May 23, 2007


If someone were to ask me not, "What do you do?" but "Who are you?" (a much more interesting question, don't you think?) I would answer: "I am a mystic." Then that person quite possibly could either scrunch their forehead or crinkle their eyes, or twist their mouth to reveal what they are thinking: how odd. They might politely drift away from me or change the subject. Or, they might even venture to admit, "Really!? Me too!" In which case we could excitedly compare notes on our mutual mystic-ness.

I would answer "I am a mystic" because I am an appreciator of all things mystical, having more than a slight aversion to the practical duties of life. Show me forests harboring faeries or fog drifting in wisps from the sea or ancient practices in the search for God, and I'm in. Inform me of the necessity of new windshield wipers or a trip to the market and I'm wondering how I can make it go away.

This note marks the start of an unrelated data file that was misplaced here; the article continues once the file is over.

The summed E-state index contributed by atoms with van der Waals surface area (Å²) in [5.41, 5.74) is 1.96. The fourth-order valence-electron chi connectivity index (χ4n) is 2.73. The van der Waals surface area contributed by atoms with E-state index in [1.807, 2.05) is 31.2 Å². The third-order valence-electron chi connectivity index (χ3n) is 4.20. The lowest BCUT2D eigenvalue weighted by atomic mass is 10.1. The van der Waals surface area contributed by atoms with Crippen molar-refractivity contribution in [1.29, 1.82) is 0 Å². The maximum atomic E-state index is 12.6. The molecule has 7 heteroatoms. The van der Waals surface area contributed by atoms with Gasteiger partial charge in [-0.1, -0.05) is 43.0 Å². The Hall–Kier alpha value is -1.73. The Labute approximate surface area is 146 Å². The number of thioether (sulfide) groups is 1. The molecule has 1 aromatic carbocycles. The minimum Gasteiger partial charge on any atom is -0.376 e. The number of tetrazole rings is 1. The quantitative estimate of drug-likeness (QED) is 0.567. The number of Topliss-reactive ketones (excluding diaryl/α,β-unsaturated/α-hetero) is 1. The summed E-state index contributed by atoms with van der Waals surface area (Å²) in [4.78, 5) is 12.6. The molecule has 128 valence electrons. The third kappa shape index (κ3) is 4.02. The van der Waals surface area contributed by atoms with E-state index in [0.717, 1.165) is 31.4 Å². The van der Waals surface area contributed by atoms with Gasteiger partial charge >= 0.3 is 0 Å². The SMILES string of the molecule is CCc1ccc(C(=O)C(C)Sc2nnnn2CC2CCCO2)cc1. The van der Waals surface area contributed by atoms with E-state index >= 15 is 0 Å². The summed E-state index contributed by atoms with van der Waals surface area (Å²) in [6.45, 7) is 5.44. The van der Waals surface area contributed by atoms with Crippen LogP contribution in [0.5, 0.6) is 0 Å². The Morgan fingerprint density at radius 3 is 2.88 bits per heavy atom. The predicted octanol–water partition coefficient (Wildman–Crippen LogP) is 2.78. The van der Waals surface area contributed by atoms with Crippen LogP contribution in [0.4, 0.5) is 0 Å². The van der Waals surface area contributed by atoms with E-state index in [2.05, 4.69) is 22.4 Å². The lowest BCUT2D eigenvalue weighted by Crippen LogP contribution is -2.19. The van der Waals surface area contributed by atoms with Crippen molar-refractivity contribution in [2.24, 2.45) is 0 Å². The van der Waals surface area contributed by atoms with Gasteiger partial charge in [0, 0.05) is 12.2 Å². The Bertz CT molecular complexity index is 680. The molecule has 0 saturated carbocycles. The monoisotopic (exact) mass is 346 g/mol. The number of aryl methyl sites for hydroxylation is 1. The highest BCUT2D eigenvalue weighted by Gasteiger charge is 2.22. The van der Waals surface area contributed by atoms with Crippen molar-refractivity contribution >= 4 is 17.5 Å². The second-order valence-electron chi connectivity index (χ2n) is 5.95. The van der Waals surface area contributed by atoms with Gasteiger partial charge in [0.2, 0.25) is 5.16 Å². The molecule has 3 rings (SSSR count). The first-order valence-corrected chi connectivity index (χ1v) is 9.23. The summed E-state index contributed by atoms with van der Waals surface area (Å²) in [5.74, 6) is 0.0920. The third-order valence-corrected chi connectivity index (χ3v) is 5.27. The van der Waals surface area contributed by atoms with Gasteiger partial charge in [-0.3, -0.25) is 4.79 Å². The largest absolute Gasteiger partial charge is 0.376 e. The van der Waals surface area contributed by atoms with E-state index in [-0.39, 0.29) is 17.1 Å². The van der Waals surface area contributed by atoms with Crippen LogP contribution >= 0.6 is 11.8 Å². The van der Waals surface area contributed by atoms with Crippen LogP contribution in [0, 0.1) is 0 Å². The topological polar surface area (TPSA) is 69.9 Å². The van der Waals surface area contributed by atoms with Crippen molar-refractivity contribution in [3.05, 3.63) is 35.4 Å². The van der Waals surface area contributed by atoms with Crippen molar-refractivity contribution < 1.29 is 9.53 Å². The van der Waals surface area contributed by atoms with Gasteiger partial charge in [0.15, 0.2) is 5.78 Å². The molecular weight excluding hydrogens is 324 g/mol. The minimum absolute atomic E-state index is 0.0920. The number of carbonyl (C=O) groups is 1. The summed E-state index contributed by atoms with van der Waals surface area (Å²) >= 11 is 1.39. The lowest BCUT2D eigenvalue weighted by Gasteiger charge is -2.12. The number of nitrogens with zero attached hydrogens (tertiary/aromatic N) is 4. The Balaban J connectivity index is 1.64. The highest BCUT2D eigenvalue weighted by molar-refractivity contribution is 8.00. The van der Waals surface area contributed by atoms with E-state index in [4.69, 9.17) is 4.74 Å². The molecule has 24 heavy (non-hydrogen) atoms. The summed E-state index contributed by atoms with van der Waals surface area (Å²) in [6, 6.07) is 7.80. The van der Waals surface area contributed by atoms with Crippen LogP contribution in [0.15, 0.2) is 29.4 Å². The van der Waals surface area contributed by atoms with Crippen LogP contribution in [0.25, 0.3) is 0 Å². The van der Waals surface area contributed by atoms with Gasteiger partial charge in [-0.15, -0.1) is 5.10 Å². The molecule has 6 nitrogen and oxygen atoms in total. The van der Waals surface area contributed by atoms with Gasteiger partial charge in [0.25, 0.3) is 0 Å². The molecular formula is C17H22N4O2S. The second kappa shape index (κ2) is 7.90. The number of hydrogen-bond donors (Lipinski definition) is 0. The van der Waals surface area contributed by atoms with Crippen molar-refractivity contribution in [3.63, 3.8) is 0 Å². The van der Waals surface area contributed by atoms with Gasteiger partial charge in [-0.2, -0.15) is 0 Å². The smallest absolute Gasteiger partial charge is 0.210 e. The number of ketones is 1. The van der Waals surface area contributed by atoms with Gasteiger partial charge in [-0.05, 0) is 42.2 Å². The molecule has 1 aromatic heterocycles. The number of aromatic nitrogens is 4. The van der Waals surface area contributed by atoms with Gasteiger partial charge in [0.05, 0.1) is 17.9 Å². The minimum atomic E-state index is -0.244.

I enjoy delving into the unconscious mind to understand, evolve, grow spiritually, or to heal. This is where we find the answers to why we are in pain, depressed, angry, sick, alone, escaping, unsatisfied with our jobs or with people or life itself. We are not conscious of why we are ill or in pain or suffering in a relationship, but when we become aware of it the opportunity for healing is immense.

A good healer will work on your behalf to make whole what is fragmented. Your body, mind, and spirit will be addressed because one cannot be separated from the others. A good healer will be a catalyst for you to come into wholeness. This can occur for someone on the verge of dying, too. Healing does not mean to make someone like they were before or to make it all go away, although it does mean guiding one to a better place than before. A dying person can come into wholeness. How wonderful to strive for this harmony just before death.

To address the physical, mental, emotional, and spiritual aspects of a person is vital to that person's wellness. What I do toward this end is endlessly fascinating. I'm deeply intrigued by this condition called life in which we've found ourselves. I'm grateful to help others come into wholeness. Sometimes even through our tears we can laugh about what we find deep within ourselves as we begin to realize we are all in this together.

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